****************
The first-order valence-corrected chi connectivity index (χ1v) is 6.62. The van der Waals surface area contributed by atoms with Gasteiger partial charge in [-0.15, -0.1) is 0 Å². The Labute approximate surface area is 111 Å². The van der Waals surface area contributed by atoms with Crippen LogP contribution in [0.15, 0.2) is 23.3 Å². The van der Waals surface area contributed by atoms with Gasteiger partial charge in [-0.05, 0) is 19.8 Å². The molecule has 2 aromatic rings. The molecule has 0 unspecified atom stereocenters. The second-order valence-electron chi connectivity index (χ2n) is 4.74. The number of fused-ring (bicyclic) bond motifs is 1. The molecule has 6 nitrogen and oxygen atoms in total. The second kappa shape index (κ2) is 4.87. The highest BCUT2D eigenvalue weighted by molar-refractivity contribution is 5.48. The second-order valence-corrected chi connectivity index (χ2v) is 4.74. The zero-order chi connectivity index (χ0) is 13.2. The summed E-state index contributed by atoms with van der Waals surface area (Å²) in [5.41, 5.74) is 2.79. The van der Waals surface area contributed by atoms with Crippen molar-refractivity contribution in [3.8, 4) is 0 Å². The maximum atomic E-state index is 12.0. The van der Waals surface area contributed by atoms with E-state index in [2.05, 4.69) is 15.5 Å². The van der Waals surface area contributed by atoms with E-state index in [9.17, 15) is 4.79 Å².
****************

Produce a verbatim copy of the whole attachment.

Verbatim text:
The first-order valence-corrected chi connectivity index (χ1v) is 6.62. The van der Waals surface area contributed by atoms with Gasteiger partial charge in [-0.15, -0.1) is 0 Å². The Labute approximate surface area is 111 Å². The van der Waals surface area contributed by atoms with Crippen LogP contribution in [0.15, 0.2) is 23.3 Å². The van der Waals surface area contributed by atoms with Gasteiger partial charge in [-0.05, 0) is 19.8 Å². The molecule has 2 aromatic rings. The molecule has 0 unspecified atom stereocenters. The second-order valence-electron chi connectivity index (χ2n) is 4.74. The number of fused-ring (bicyclic) bond motifs is 1. The molecule has 6 nitrogen and oxygen atoms in total. The second kappa shape index (κ2) is 4.87. The highest BCUT2D eigenvalue weighted by molar-refractivity contribution is 5.48. The second-order valence-corrected chi connectivity index (χ2v) is 4.74. The zero-order chi connectivity index (χ0) is 13.2. The summed E-state index contributed by atoms with van der Waals surface area (Å²) in [5.41, 5.74) is 2.79. The van der Waals surface area contributed by atoms with Crippen molar-refractivity contribution in [3.8, 4) is 0 Å². The maximum atomic E-state index is 12.0. The van der Waals surface area contributed by atoms with E-state index in [2.05, 4.69) is 15.5 Å². The van der Waals surface area contributed by atoms with E-state index in [9.17, 15) is 4.79 Å².